Wednesday, September 12, 2007

Travel Lodge classroom?

Paid my first visit to the new Dunoon Grammar School last night. Choir practice night. We've had one rehearsal so far this term, but we had that one in Holy Trinity church - an airy space, to put it politely, with a great acoustic and only the twilight birds to disturb us. The school music department ticks none of these boxes. The moment the automatic doors opened to admit us, before we'd even spoken to the polite (and new) security guard, we knew we were doomed.

DGS is a piping school. It has a proud tradition of excellence in piping, and like every excellent band they rehearse. They were rehearsing last night. This never used to matter, as they practised in another building on the school site. Now they're in with the rest of music. What would a sensible school designer do? Do I hear a small voice muttering about soundproofing? Whoever put this one-size-fits all building together obviously paid no heed to the voice of the former PT Music (who happens to be Mr B) when he raised the need for soundproofing in the department, and the pipes sounded out loud and clear no matter how many doors we closed.

Because the piping tutor is a seriously decent spud, a compromise was reached. We shut ourselves in the room with the grand piano and got on with it, trying to ignore the now more distant pipes (remember that poem about the pipes at Lucknow?) But we couldn't ignore the glaring lights bouncing off the white walls, the fitted carpet which deadened every note we sang, the heat and the claustrophobia-inducing low ceiling. The room was at least half the size of the one we had used previously (now demolished) and the whole experience was stressful and unsatisfying.

So what makes a good classroom? I know music rooms have their own peculiar needs, and I know too that at least one former colleague is enjoying her modern languages classroom (though I suspect this has much to do with the fact that it faces north and she no longer has to fry in the heat of her old, south-facing room). But if I were still teaching, I'd be looking for an airy space with controllable heating, adequate windows which I could open, glare-free lighting as close to natural light as possible and a walk-in cupboard to reduce the sensation of clutter brought about by open shelving. Oh, and I'd prefer not to have unpainted MDF fitted furnishings, and I'd like sufficient space to change the layout of the room to suit the occasion. I'd also like a slight resonance to make my job easier, and rely on good classroom management to avoid undue pupil noise, rather than the acousti-booth effect.

Did I notice anything I liked? Yes. There were loads of power points as well as equipment for Powerpoint or similar presentations. I just hope they have the computers to plug into them. But we're looking for somewhere else to hold choir practice in.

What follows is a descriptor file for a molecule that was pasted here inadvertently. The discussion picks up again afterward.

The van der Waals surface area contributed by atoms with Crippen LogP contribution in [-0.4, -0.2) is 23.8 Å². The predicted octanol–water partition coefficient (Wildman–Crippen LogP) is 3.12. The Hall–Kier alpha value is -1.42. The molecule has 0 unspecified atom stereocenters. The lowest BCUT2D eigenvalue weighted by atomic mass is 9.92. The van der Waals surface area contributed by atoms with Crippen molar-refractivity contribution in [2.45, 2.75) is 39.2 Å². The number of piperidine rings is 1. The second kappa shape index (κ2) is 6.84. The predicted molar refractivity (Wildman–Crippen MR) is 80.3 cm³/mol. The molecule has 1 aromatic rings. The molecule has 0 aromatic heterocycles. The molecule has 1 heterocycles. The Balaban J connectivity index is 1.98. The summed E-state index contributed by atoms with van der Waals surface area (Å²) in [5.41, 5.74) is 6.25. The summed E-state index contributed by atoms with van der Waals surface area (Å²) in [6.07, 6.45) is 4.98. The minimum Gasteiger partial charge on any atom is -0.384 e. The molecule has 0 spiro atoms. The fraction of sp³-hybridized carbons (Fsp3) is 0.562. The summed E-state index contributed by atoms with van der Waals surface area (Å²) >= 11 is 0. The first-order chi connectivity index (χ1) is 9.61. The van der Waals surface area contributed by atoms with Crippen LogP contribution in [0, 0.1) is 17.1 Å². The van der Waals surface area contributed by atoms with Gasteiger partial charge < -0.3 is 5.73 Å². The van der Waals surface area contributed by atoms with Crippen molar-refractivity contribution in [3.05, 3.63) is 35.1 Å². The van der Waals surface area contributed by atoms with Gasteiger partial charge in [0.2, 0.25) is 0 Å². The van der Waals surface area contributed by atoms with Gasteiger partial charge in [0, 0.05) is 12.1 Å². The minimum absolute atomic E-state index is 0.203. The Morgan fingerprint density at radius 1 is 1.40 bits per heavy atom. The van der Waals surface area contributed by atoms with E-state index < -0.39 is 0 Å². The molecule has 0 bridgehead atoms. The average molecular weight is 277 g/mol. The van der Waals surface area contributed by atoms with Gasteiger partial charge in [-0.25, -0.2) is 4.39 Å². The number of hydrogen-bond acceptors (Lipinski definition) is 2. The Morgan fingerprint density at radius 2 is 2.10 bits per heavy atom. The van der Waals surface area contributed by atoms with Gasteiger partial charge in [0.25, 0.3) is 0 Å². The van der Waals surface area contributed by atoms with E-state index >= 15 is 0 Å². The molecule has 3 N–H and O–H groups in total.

4 comments:

  1. I am willing to bet (but hope I am wrong) that there is no hall big enough to hold an assembly of at least half of the school population or in which to mount a stage production or concert. I further expect that there is no staffroom (I like the American term 'teachers' lounge') as we elders remember it. Rather there will be 'bases' where small groups of kindred clones can gather - always assuming that they have any time for simple schmoozing. Divide et impera is the motto of modern school planners. (However, I sit ready to be chastened.)

    And planners there be - it is too awful to contemplate the possibility that these modern sausage factories are the result of blind chance: one would lose one's faith in quantum mechanics. There seems to be a prevailing belief that teachers' souls can be bought for fresh paintwork, wall-to-wall carpeting and a plethora of powerpoints. Who knows? 'They' may be right. But there are times when I pine for the open verandahs of Hillhead High School, and a hall that didn't have to double as a cafeteria. Eheu fugaces... said the old curmudgeon.

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  2. I actually know one of the acoustic engineers that was consulted by a number of local authorities for their new school building programmes. Their suggestions were oddly amongst the first to be 'dropped' in many instances. "Why did they bother consulting?" was their observation - "After all, my time isn't cheap!"

    A good result all round then. Pay out for consultation, and then ignore the recommendations. Award winning, really. No sorry, that should read "A school fit for the 21st Century" ;-(

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  3. Anonymous2:33 PM

    As someone who has been in the new building as a 'performing arts' specialist (I'm calling myself this) I have to agree with you. The music rooms are hellish! I was helping the newish music teacher with a certificate class the other day and it was impossible. Firstly, there are no headphones, resulting in lots of pupils playing 'the entertainer' on 6 different keyboards at different speeds while another pupil is on the drum-kit and another 4 are on Glocks playing 'Greensleeves'. I was in there for 45 minutes and I have never felt so drained and ill after a class.

    People keep saying it is a 'practical' room but it is in no way 'practical' to teach in it. For a start there is a partition that splits the two rooms - so what happens if one teacher is providing a lesson on theory and the other is dong performing? I'll tell you what happens... a severe headache and nothing more.

    The school has its ups and downs, like everything else. For example P.E is unreal and the drama rooms are exceptional, but I couldn't teach there and I won't!

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  4. I understand the music rooms failed the soundproofing tests. Perhaps something will be done to remedy the situation. It's called 'snagging'.

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